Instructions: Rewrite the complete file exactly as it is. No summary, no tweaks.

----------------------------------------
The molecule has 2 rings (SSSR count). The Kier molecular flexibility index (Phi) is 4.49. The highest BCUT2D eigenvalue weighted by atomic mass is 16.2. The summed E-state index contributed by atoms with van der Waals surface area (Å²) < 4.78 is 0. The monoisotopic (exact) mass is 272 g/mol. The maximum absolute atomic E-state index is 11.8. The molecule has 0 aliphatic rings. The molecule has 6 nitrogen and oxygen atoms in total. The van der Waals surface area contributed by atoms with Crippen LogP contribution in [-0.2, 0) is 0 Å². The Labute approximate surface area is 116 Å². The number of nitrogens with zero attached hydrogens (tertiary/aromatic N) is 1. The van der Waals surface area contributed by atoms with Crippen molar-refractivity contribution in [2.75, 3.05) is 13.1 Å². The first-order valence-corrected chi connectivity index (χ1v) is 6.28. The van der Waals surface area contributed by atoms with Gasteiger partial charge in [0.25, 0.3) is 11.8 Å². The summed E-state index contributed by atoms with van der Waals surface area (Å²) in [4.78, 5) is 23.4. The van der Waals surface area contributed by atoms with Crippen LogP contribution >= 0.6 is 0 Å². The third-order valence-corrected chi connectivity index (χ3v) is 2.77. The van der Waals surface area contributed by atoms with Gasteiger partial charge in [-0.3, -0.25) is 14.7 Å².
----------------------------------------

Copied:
The molecule has 2 rings (SSSR count). The Kier molecular flexibility index (Phi) is 4.49. The highest BCUT2D eigenvalue weighted by atomic mass is 16.2. The summed E-state index contributed by atoms with van der Waals surface area (Å²) < 4.78 is 0. The monoisotopic (exact) mass is 272 g/mol. The maximum absolute atomic E-state index is 11.8. The molecule has 0 aliphatic rings. The molecule has 6 nitrogen and oxygen atoms in total. The van der Waals surface area contributed by atoms with Crippen LogP contribution in [-0.2, 0) is 0 Å². The Labute approximate surface area is 116 Å². The number of nitrogens with zero attached hydrogens (tertiary/aromatic N) is 1. The van der Waals surface area contributed by atoms with Crippen molar-refractivity contribution in [2.75, 3.05) is 13.1 Å². The first-order valence-corrected chi connectivity index (χ1v) is 6.28. The van der Waals surface area contributed by atoms with Gasteiger partial charge in [0.25, 0.3) is 11.8 Å². The summed E-state index contributed by atoms with van der Waals surface area (Å²) in [4.78, 5) is 23.4. The van der Waals surface area contributed by atoms with Crippen LogP contribution >= 0.6 is 0 Å². The third-order valence-corrected chi connectivity index (χ3v) is 2.77. The van der Waals surface area contributed by atoms with Gasteiger partial charge in [-0.3, -0.25) is 14.7 Å².